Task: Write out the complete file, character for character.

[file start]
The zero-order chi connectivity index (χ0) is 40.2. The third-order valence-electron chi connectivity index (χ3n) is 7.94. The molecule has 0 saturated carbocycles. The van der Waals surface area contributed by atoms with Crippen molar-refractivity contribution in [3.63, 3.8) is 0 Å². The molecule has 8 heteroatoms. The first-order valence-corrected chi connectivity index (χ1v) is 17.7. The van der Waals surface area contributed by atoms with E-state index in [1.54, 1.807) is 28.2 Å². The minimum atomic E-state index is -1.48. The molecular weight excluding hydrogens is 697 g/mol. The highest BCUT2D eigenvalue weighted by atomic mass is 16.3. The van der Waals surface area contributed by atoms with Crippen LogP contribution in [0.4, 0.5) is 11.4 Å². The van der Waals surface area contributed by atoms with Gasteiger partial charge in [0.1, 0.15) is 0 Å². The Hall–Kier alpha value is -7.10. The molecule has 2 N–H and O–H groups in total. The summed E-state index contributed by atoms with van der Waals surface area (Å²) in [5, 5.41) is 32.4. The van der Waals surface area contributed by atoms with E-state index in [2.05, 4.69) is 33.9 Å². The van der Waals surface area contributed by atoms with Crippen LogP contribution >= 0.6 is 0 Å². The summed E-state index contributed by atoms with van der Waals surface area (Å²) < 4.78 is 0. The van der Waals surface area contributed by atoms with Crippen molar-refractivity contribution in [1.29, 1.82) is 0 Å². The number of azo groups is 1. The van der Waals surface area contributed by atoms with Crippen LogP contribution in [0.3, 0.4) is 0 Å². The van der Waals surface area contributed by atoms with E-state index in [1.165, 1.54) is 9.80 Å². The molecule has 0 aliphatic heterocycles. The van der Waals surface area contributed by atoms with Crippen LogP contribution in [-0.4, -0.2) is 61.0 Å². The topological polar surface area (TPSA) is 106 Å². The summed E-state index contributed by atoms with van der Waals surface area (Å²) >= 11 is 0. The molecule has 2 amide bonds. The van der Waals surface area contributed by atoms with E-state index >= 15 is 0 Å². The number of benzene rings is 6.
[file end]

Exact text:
The zero-order chi connectivity index (χ0) is 40.2. The third-order valence-electron chi connectivity index (χ3n) is 7.94. The molecule has 0 saturated carbocycles. The van der Waals surface area contributed by atoms with Crippen molar-refractivity contribution in [3.63, 3.8) is 0 Å². The molecule has 8 heteroatoms. The first-order valence-corrected chi connectivity index (χ1v) is 17.7. The van der Waals surface area contributed by atoms with E-state index in [1.54, 1.807) is 28.2 Å². The minimum atomic E-state index is -1.48. The molecular weight excluding hydrogens is 697 g/mol. The highest BCUT2D eigenvalue weighted by atomic mass is 16.3. The van der Waals surface area contributed by atoms with Crippen LogP contribution in [0.4, 0.5) is 11.4 Å². The van der Waals surface area contributed by atoms with Gasteiger partial charge in [0.1, 0.15) is 0 Å². The Hall–Kier alpha value is -7.10. The molecule has 2 N–H and O–H groups in total. The summed E-state index contributed by atoms with van der Waals surface area (Å²) in [5, 5.41) is 32.4. The van der Waals surface area contributed by atoms with E-state index in [2.05, 4.69) is 33.9 Å². The van der Waals surface area contributed by atoms with Crippen LogP contribution >= 0.6 is 0 Å². The summed E-state index contributed by atoms with van der Waals surface area (Å²) < 4.78 is 0. The van der Waals surface area contributed by atoms with Crippen molar-refractivity contribution in [1.29, 1.82) is 0 Å². The number of azo groups is 1. The van der Waals surface area contributed by atoms with Crippen LogP contribution in [0.3, 0.4) is 0 Å². The van der Waals surface area contributed by atoms with E-state index in [1.165, 1.54) is 9.80 Å². The molecule has 0 aliphatic heterocycles. The van der Waals surface area contributed by atoms with Crippen LogP contribution in [-0.4, -0.2) is 61.0 Å². The topological polar surface area (TPSA) is 106 Å². The summed E-state index contributed by atoms with van der Waals surface area (Å²) >= 11 is 0. The molecule has 2 amide bonds. The van der Waals surface area contributed by atoms with E-state index >= 15 is 0 Å². The number of benzene rings is 6.